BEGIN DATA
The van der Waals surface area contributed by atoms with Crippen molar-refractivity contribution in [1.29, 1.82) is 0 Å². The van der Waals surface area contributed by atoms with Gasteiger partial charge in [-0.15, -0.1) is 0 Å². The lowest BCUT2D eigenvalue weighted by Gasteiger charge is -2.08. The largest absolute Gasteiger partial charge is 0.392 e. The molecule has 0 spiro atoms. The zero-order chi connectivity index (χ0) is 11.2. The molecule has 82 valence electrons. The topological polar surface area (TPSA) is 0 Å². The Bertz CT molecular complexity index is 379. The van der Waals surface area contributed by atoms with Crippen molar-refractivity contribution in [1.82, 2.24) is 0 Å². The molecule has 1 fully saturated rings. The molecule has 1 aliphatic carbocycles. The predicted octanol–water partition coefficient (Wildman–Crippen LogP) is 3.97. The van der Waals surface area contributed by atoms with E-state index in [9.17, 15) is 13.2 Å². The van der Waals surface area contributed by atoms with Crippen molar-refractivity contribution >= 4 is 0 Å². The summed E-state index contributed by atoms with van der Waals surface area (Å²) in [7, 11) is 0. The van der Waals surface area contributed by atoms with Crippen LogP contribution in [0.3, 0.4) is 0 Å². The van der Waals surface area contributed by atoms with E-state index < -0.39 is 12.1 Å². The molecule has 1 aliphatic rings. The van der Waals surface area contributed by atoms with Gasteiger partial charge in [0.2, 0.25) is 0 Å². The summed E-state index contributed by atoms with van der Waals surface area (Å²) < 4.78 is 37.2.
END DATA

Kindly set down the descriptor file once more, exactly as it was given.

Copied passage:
The van der Waals surface area contributed by atoms with Crippen molar-refractivity contribution in [1.29, 1.82) is 0 Å². The van der Waals surface area contributed by atoms with Gasteiger partial charge in [-0.15, -0.1) is 0 Å². The lowest BCUT2D eigenvalue weighted by Gasteiger charge is -2.08. The largest absolute Gasteiger partial charge is 0.392 e. The molecule has 0 spiro atoms. The zero-order chi connectivity index (χ0) is 11.2. The molecule has 82 valence electrons. The topological polar surface area (TPSA) is 0 Å². The Bertz CT molecular complexity index is 379. The van der Waals surface area contributed by atoms with Crippen molar-refractivity contribution in [1.82, 2.24) is 0 Å². The molecule has 1 fully saturated rings. The molecule has 1 aliphatic carbocycles. The predicted octanol–water partition coefficient (Wildman–Crippen LogP) is 3.97. The van der Waals surface area contributed by atoms with E-state index in [9.17, 15) is 13.2 Å². The van der Waals surface area contributed by atoms with Crippen molar-refractivity contribution >= 4 is 0 Å². The summed E-state index contributed by atoms with van der Waals surface area (Å²) in [7, 11) is 0. The van der Waals surface area contributed by atoms with Crippen LogP contribution in [0.3, 0.4) is 0 Å². The van der Waals surface area contributed by atoms with E-state index < -0.39 is 12.1 Å². The molecule has 1 aliphatic rings. The van der Waals surface area contributed by atoms with Gasteiger partial charge in [0.2, 0.25) is 0 Å². The summed E-state index contributed by atoms with van der Waals surface area (Å²) < 4.78 is 37.2.